‘The Shack’ is a novel by a Canadian author William Young and has become a ‘USA Today’ bestseller, having sold over 20 million copies worldwide.
The author of ‘The Shack’ weaves a spiritually profound and life-impacting narrative around a life-altering tragedy of a family, who, when they are out holidaying, discover that their youngest daughter Missy, has been suddenly abducted. Their shock soon turns into utter horror, when the search parties find her mutilated and lifeless body in a desolate shack, high up in the mountains. Indications point to a child abuser spotted in the area but it’s too late for the family.He is unable to understand why a benevolent God could let such a horrible thing happen to his innocent little girl.
Unable to come to terms with this unimaginable tragedy at the shack, the remaining members of the family find themselves being torn up individually and drifting apart as a family. They are barely able to cope with their lives, even as the father Mack (Mackenzie) Philips ends up embittered against God. He is unable to understand why a benevolent God could let such a horrible thing happen to his innocent little girl.
Mack spirals into a deep depression that causes him to question his innermost beliefs and ends up becoming disdainful towards God. His existential pain is however interrupted one day, when he finds a letter in his mail box. The letter invites him back to the shack in order to find answers to his misery. Enraged at this insensitive mockery and unable to find the prankster who put that letter in his mail box, Mack dashes off to the shack with a pistol tucked away in his trousers, to teach the prankster a lesson.
The shack, which so far held our imagination as a symbol of horror and hurt, soon becomes a place of healing and restoration, as God, who, as we learn, did sent Mack the invitation, graciously begins to minister to him… not as a voice or a representation but in human form, not as a vision that he imagines but as a person that he encounters; and not just as one God but through the individual manifestations of the Holy Trinity.Mack walks into a surreal experience where God The Father, God The Son and God The Holy Spirit make themselves manifest as three individuals.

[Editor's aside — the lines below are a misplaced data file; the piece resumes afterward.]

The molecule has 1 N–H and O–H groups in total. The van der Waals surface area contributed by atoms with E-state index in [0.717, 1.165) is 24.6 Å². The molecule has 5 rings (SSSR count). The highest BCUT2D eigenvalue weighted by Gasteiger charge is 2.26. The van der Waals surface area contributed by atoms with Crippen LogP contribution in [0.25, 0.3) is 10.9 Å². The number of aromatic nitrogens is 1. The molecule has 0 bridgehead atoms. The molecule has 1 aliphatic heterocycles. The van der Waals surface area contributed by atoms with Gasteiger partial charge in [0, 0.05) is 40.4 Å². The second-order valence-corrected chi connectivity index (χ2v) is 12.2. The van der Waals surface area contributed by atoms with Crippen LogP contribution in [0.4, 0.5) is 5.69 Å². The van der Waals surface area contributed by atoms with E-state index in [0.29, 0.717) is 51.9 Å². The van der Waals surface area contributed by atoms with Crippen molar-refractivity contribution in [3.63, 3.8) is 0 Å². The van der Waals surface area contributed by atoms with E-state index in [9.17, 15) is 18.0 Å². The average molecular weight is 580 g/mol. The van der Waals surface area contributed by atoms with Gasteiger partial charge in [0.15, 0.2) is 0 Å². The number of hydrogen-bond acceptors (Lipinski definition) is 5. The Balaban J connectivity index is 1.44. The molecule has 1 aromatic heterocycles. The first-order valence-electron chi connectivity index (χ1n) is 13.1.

Perhaps Eugene Peterson’s glowing endorsement of the book best captures the ingenuity of the writer – , “When the imagination of a writer and the passion of a theologian cross-fertilize the result is a novel on the order of “The Shack.”
Just beyond the shack, Mack encounters the triune God and gets to spend a weekend with the enigmatic trio. Over that weekend, right there at the Shack, God and Mack wrestle with the problem of pain, of suffering, of free will and judgment and heartache and the very nature of God in a way that is entirely captivating, engaging and deep.
Through this encounter, Mack is able to make peace with his tragedy, but not before his faith is dismantled piece by piece and his notions about God – His nature and character, and of the world and sin and man are challenged and corrected.Mack not only gets a glimpse of time through the eyes of eternity but is also graciously allowed a peek into eternity.
Mack not only gets a glimpse of time through the eyes of eternity but is also graciously allowed a peek into eternity. Here, he not only sees Missy – happy and blissful, but also gets to make peace with his own father – who had abused him as a child, but having repented and received God’s mercy, is now a new creation in Christ.
The author has given us resources that speak powerfully on many aspects of God. God is presented most beautifully as a ‘Relationship-in-Love’. He reveals that God knows when we are hurt, angry and confused and understands us and allows His healing waters to wash over us and cleanse the wounds of our souls. He records how the demands of the law were put to rest and mercy triumphed over justice in the death and resurrection of Jesus Christ.